Google Engineers jumping to Facebook
What’s so hot with the Facebook model that even top Google Engineers are jumping ship and moving on to this allegedly greener pastures? Is Facebook really the next giant in Silicon Valley?
Despite the bullish stock price for Google, the $625.39 a share didn’t prevent top engineer Benjamin Ling, Ph.D. from leaving the search giant for Facebook today. Ling created Google Checkout and Google SMS and is said to be one of â€œLarry and Sergey’s golden boys.â€
Back in June, the 24-year old Justin Rosenstein left Google for Facebook too. He was the one who invented the Google Page Creator. Gideon Yu, who was the Chief Financial Officer of Google’s YouTube, also went to Facebook where he’s now their CFO.
But the list does not stop there.
Bret Taylor and Jim Norris, two of the masterminds behind Google Maps and several other Google products joined well-known venture capital firm Benchmark Capital.
Vanessa Fox, a Google veteran responsible for Webmaster Central also left for online real estate start-up Zillow.com. Bismarck Lepe, along with 2 other Google employees left to start their own interactive-video company called Ooyala Inc.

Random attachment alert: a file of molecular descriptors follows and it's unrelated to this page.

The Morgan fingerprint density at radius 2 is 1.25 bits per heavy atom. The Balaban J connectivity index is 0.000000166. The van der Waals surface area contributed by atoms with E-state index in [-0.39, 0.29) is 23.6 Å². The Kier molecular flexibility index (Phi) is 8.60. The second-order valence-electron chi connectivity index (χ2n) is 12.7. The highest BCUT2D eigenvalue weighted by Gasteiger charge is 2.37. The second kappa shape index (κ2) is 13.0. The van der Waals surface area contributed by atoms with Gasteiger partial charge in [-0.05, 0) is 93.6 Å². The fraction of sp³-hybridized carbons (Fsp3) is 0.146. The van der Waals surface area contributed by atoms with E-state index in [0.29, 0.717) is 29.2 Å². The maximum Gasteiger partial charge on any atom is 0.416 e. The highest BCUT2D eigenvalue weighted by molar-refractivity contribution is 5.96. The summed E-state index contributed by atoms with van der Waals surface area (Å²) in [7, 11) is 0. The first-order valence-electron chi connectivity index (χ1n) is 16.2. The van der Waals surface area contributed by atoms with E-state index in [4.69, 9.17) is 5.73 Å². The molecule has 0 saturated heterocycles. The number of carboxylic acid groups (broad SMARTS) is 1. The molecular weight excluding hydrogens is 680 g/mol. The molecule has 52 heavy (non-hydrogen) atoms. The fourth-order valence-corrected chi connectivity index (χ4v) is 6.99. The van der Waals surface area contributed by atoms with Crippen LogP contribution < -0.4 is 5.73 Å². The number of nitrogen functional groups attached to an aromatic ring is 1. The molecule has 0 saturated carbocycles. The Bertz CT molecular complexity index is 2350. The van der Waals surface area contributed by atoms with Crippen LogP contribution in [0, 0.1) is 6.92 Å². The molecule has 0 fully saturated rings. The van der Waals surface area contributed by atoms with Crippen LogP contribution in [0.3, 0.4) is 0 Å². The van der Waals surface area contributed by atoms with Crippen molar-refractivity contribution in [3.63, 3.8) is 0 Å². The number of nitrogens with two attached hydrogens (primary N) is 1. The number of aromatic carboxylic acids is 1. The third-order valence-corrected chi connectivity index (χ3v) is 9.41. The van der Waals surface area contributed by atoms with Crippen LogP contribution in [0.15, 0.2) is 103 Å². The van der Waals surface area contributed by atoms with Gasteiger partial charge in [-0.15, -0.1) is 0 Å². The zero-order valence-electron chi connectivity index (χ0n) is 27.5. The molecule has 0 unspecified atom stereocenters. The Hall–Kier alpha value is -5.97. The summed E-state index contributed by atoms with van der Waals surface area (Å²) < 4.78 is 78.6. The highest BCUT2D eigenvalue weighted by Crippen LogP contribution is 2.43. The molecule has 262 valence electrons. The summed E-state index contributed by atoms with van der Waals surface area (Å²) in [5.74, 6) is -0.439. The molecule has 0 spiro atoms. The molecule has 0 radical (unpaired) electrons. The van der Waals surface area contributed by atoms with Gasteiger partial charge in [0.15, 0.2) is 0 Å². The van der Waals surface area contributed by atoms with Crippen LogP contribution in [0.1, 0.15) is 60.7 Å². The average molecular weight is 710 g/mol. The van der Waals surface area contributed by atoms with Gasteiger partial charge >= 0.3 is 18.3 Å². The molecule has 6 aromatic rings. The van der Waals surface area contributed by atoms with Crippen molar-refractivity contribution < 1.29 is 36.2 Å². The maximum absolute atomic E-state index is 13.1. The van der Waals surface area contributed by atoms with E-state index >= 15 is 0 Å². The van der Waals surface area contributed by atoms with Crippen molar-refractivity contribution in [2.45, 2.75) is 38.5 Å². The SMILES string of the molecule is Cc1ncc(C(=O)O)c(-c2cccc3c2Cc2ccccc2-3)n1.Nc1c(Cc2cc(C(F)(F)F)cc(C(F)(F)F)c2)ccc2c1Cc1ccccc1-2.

Yesterday, after the SEMCON, I heard that one of the people from from Yahoo who attended was pirated from Google Korea. Still, Google says their attrition rate has remained “pretty steady” in recent years at under 5%.
Well, there could be several reasons for leaving the Plex for greener pastures but I suspect it has also got to do with the healthy rise of Google’s stock prices. See, nobody thought it would reach $625 this soon but if employees cash in on their stock options now, they can go anywhere they want and still be millionaires. If there’s any good time to dump those stocks for bundles of green bucks, that time is now.
Facebook is a likely candidate since it has been rumored to go IPO very soon. Besides, the $10-$15 Billion valuation for the start-up is too enticing to pass up. Yeah, it’s a huge gable for ’em Googlers, but they’ve already got their fair share of the pie to last them a lifetime or two.